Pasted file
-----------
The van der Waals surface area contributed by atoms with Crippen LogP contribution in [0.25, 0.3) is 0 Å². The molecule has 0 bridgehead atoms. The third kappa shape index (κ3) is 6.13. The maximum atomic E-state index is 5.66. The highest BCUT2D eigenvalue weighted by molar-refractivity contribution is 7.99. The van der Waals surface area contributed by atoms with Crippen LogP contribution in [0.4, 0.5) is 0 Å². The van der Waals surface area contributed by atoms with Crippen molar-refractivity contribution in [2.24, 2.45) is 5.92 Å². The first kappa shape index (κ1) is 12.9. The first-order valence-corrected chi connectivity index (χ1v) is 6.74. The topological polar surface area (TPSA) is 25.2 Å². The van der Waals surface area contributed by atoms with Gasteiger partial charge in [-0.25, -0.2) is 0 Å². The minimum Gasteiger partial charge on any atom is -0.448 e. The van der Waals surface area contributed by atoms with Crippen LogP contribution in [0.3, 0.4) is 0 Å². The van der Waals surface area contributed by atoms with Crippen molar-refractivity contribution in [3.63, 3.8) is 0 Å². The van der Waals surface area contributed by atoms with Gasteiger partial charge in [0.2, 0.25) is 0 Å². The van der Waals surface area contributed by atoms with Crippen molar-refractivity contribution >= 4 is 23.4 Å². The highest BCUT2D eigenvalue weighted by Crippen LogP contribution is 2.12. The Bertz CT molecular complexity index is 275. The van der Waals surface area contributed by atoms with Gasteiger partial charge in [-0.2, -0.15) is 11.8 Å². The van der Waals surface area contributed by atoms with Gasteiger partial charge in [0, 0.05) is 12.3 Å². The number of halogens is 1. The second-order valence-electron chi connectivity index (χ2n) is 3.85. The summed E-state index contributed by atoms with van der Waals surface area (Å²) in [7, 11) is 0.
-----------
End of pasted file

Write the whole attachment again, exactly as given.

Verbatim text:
The van der Waals surface area contributed by atoms with Crippen LogP contribution in [0.25, 0.3) is 0 Å². The molecule has 0 bridgehead atoms. The third kappa shape index (κ3) is 6.13. The maximum atomic E-state index is 5.66. The highest BCUT2D eigenvalue weighted by molar-refractivity contribution is 7.99. The van der Waals surface area contributed by atoms with Crippen LogP contribution in [0.4, 0.5) is 0 Å². The van der Waals surface area contributed by atoms with Crippen molar-refractivity contribution in [2.24, 2.45) is 5.92 Å². The first kappa shape index (κ1) is 12.9. The first-order valence-corrected chi connectivity index (χ1v) is 6.74. The topological polar surface area (TPSA) is 25.2 Å². The van der Waals surface area contributed by atoms with Gasteiger partial charge in [-0.25, -0.2) is 0 Å². The minimum Gasteiger partial charge on any atom is -0.448 e. The van der Waals surface area contributed by atoms with Crippen LogP contribution in [0.3, 0.4) is 0 Å². The van der Waals surface area contributed by atoms with Crippen molar-refractivity contribution in [3.63, 3.8) is 0 Å². The van der Waals surface area contributed by atoms with Gasteiger partial charge in [0.2, 0.25) is 0 Å². The van der Waals surface area contributed by atoms with Crippen molar-refractivity contribution >= 4 is 23.4 Å². The highest BCUT2D eigenvalue weighted by Crippen LogP contribution is 2.12. The Bertz CT molecular complexity index is 275. The van der Waals surface area contributed by atoms with Gasteiger partial charge in [-0.2, -0.15) is 11.8 Å². The van der Waals surface area contributed by atoms with Gasteiger partial charge in [0, 0.05) is 12.3 Å². The number of halogens is 1. The second-order valence-electron chi connectivity index (χ2n) is 3.85. The summed E-state index contributed by atoms with van der Waals surface area (Å²) in [7, 11) is 0.